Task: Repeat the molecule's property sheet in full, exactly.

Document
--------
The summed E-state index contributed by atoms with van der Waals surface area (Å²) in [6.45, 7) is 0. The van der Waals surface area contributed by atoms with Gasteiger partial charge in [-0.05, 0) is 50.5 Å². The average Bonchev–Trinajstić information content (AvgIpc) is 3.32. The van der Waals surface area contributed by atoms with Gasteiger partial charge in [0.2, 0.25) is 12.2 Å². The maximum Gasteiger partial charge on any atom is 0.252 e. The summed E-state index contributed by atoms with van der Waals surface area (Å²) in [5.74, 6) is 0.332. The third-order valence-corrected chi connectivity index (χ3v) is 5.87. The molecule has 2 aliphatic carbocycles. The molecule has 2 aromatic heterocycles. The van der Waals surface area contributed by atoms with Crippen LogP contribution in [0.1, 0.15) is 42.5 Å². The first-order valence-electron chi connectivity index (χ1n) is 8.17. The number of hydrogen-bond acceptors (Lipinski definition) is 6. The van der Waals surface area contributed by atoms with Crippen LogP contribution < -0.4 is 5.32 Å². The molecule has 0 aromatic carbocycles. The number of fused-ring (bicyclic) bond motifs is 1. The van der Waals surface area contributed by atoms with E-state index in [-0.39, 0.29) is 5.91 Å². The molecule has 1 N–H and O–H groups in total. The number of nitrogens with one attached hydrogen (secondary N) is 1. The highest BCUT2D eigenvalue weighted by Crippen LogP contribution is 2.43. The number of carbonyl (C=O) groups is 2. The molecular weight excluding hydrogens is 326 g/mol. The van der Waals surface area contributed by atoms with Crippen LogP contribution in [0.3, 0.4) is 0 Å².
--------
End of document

The summed E-state index contributed by atoms with van der Waals surface area (Å²) in [6.45, 7) is 0. The van der Waals surface area contributed by atoms with Gasteiger partial charge in [-0.05, 0) is 50.5 Å². The average Bonchev–Trinajstić information content (AvgIpc) is 3.32. The van der Waals surface area contributed by atoms with Gasteiger partial charge in [0.2, 0.25) is 12.2 Å². The maximum Gasteiger partial charge on any atom is 0.252 e. The summed E-state index contributed by atoms with van der Waals surface area (Å²) in [5.74, 6) is 0.332. The third-order valence-corrected chi connectivity index (χ3v) is 5.87. The molecule has 2 aliphatic carbocycles. The molecule has 2 aromatic heterocycles. The van der Waals surface area contributed by atoms with Crippen LogP contribution in [0.1, 0.15) is 42.5 Å². The first-order valence-electron chi connectivity index (χ1n) is 8.17. The number of hydrogen-bond acceptors (Lipinski definition) is 6. The van der Waals surface area contributed by atoms with Crippen LogP contribution < -0.4 is 5.32 Å². The molecule has 0 aromatic carbocycles. The number of fused-ring (bicyclic) bond motifs is 1. The van der Waals surface area contributed by atoms with E-state index in [-0.39, 0.29) is 5.91 Å². The molecule has 1 N–H and O–H groups in total. The number of nitrogens with one attached hydrogen (secondary N) is 1. The highest BCUT2D eigenvalue weighted by Crippen LogP contribution is 2.43. The number of carbonyl (C=O) groups is 2. The molecular weight excluding hydrogens is 326 g/mol. The van der Waals surface area contributed by atoms with Crippen LogP contribution in [0.3, 0.4) is 0 Å².